Ontario to create its own privacy law

The Ontario government wants to help businesses trying to understand “unclear” federal legislation by creating yet another law. It’s help that the CATA Alliance says companies are better off without.

Ontario claims that the language of Bill C-6, federal legislation governing privacy rights in the private sector, is unclear. It’s taking advantage of an opt-out clause allowing provinces to create substantially similar legislation by 2004. Those provinces that don’t create their own legislation by that time, must adopt C-6.

“There are certain interpretations of C-6 that are difficult to make because of the language in the act. We’re hoping to clarify a lot of the provisions that the businesses are have trouble with,” said Fazila Nurani, a senior policy advisor with Ontario’s privacy branch in Toronto.

But the very act of creating yet another piece of legislation that businesses will have to deal with will cause confusion, said David Paterson, CATA’s executive director in Ottawa.

The law will mean just another set of rules that companies already contending with international and federal laws will have to understand, comply with and create business rules for.

“We prefer that companies of all kind have to deal with only one piece of legislation rather than 14,” Paterson said.

His concerns are not uncommon, Nurani admitted.

“That’s a concern that I’ve heard many times. I don’t think that’s right just because C-6 is creating a lot of confusion out there,” she said.

Ontario will create legislation similar to C-6, Nurani promised, though she said the government could not yet make any details available. Any company in compliance with C-6 would be in compliance with the law Ontario hopes to have in place by fall, she said.

“I don’t think it’s a problem to try to improve on the legislation,” she said.

But Paterson doesn’t see any need for improvement.

“(Bill C-6 is) a very fair piece of legislation. Our industry is very satisfied with it, that it does provide a very good balance between the interests of consumers and their concern for privacy and the interests of business.”

The bill covers all aspects of the privacy issue, he said. “We think a thorough job was done. And trying to ring in embellishments or additions or that sort of thing to that act are counterproductive. They’re not likely to provide anything that’s of significantly greater benefit. And what they do is create disparities between different jurisdictions and make it more difficult and most costly for companies to do business.”

He urges the provinces to work together to avoid creating disparate laws that would mean businesses would have to take multiple approaches in creating their privacy practices and rules.

He doesn’t have trouble understanding the language of Bill C-6.

“From the commentary that we’ve seen on Bill C-6, there didn’t seem to be any great difficulty in understanding its provisions, either by the business community or by the consumer associations,” Paterson said.

Federal-provincial dynamics

C-6, which comes into effect in 2004, governs how businesses in the private sector can collect and use information from individuals. Under C-6, companies must obtain negative consent from clients to gather information. If they decide to use that information in a different way than originally intended, then they must again obtain consent to do so.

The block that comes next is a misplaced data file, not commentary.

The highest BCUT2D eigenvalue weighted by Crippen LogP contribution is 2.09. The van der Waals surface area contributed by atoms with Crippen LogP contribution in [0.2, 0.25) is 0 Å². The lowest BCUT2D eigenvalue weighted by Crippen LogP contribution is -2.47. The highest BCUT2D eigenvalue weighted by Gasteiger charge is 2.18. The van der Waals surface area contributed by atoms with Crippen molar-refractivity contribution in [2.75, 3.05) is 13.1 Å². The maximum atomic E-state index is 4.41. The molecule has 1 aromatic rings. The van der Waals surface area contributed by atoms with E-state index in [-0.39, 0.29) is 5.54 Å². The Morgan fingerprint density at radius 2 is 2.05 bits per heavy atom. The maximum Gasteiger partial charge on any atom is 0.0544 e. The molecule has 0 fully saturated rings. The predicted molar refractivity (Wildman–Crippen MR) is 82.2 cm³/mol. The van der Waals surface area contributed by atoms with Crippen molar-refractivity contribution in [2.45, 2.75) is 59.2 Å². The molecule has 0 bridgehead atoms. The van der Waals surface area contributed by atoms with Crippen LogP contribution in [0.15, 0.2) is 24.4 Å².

“Given the federal-provincial dynamic, there was certainly at least some mild resistance to the notion that the federal government would regulate provinces. And so a number of provinces have been active,” Cavoukian said. Alberta and B.C. are also considering creating new legislation, though neither have made any decisions. Quebec already has its own privacy legislation governing the private sector.

“Privacy is the next business imperative,” Cavoukian said.

“Regardless of what legislation you may or may not have, you must compliment that legislation with technology.” Businesses must look at privacy as a business management tool, she said.

“I call it privacy by design.”

A recent survey indicated that among veteran ‘net users, 86 per cent looked for a company’s Web site privacy policy before giving information.

“So once you get people who are on-line who are experienced, they’re starting to look for privacy policies. And they leave if it doesn’t satisfy them. This is not something that isn’t going to go away overnight. Businesses have to pay attention, Cavoukian said.

She thinks C-6 is a step in the right direction.

Though the $25,000 fine that companies who violate the law are subject to is small, Cavoukian said the real incentive for companies to comply with the law will be the fear of negative publicity.

A bill that required positive rather than negative consent would have provided more privacy protection for consumers, Cavoukian said.

Negative consent means that consumers have to proactively opt out of a companies plans to use their information. Unless consumers carefully look through Web sites, bills and other forms they get for a box that says they don’t want their information used, their consent is given by default. With positive consent or opt-in, businesses cannot use information unless they can get consumers to click a box saying it’s OK to use their information.

“It’s very hard for anyone to agree to an opt-in except for very sensitive information – lets say health-related information. For general commercial transaction data, it’s really hard to get companies to move to an opt in,” Cavoukian said.

“Remember not that long ago, there wasn’t even an opt out that was required of them. So think of it as a continuum. Privacy protection is increasing slowly but surely.”

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Jim Love, Chief Content Officer, IT World Canada

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